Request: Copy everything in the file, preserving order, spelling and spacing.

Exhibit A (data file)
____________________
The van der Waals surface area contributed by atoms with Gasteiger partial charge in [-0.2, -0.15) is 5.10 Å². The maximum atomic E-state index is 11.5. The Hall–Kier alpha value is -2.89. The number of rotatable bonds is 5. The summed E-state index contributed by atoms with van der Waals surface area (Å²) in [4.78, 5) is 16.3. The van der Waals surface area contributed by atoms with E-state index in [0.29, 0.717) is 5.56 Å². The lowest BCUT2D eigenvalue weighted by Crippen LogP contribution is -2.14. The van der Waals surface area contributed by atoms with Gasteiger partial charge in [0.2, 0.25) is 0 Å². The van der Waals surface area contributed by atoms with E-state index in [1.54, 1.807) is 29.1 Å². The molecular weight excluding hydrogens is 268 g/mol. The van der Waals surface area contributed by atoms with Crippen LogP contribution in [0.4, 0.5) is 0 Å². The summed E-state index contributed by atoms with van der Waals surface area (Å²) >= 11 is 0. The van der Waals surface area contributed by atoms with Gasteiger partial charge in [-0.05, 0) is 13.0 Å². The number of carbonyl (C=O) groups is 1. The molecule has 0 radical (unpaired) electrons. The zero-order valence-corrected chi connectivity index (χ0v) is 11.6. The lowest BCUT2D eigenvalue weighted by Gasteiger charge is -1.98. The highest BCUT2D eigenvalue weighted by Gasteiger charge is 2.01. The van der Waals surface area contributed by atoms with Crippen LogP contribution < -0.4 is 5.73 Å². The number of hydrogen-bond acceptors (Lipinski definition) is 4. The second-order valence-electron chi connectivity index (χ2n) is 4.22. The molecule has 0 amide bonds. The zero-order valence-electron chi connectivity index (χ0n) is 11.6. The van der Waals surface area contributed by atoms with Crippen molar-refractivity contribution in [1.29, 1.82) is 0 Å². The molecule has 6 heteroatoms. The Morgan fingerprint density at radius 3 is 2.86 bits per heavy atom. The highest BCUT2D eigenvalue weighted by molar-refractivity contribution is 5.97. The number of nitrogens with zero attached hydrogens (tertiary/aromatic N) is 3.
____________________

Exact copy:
The van der Waals surface area contributed by atoms with Gasteiger partial charge in [-0.2, -0.15) is 5.10 Å². The maximum atomic E-state index is 11.5. The Hall–Kier alpha value is -2.89. The number of rotatable bonds is 5. The summed E-state index contributed by atoms with van der Waals surface area (Å²) in [4.78, 5) is 16.3. The van der Waals surface area contributed by atoms with E-state index in [0.29, 0.717) is 5.56 Å². The lowest BCUT2D eigenvalue weighted by Crippen LogP contribution is -2.14. The van der Waals surface area contributed by atoms with Gasteiger partial charge in [0.2, 0.25) is 0 Å². The van der Waals surface area contributed by atoms with E-state index in [1.54, 1.807) is 29.1 Å². The molecular weight excluding hydrogens is 268 g/mol. The van der Waals surface area contributed by atoms with Crippen LogP contribution in [0.4, 0.5) is 0 Å². The summed E-state index contributed by atoms with van der Waals surface area (Å²) >= 11 is 0. The van der Waals surface area contributed by atoms with Gasteiger partial charge in [-0.05, 0) is 13.0 Å². The number of carbonyl (C=O) groups is 1. The molecule has 0 radical (unpaired) electrons. The zero-order valence-corrected chi connectivity index (χ0v) is 11.6. The lowest BCUT2D eigenvalue weighted by Gasteiger charge is -1.98. The highest BCUT2D eigenvalue weighted by Gasteiger charge is 2.01. The van der Waals surface area contributed by atoms with Crippen LogP contribution < -0.4 is 5.73 Å². The number of hydrogen-bond acceptors (Lipinski definition) is 4. The second-order valence-electron chi connectivity index (χ2n) is 4.22. The molecule has 0 amide bonds. The zero-order valence-electron chi connectivity index (χ0n) is 11.6. The van der Waals surface area contributed by atoms with Crippen molar-refractivity contribution in [1.29, 1.82) is 0 Å². The molecule has 6 heteroatoms. The Morgan fingerprint density at radius 3 is 2.86 bits per heavy atom. The highest BCUT2D eigenvalue weighted by molar-refractivity contribution is 5.97. The number of nitrogens with zero attached hydrogens (tertiary/aromatic N) is 3.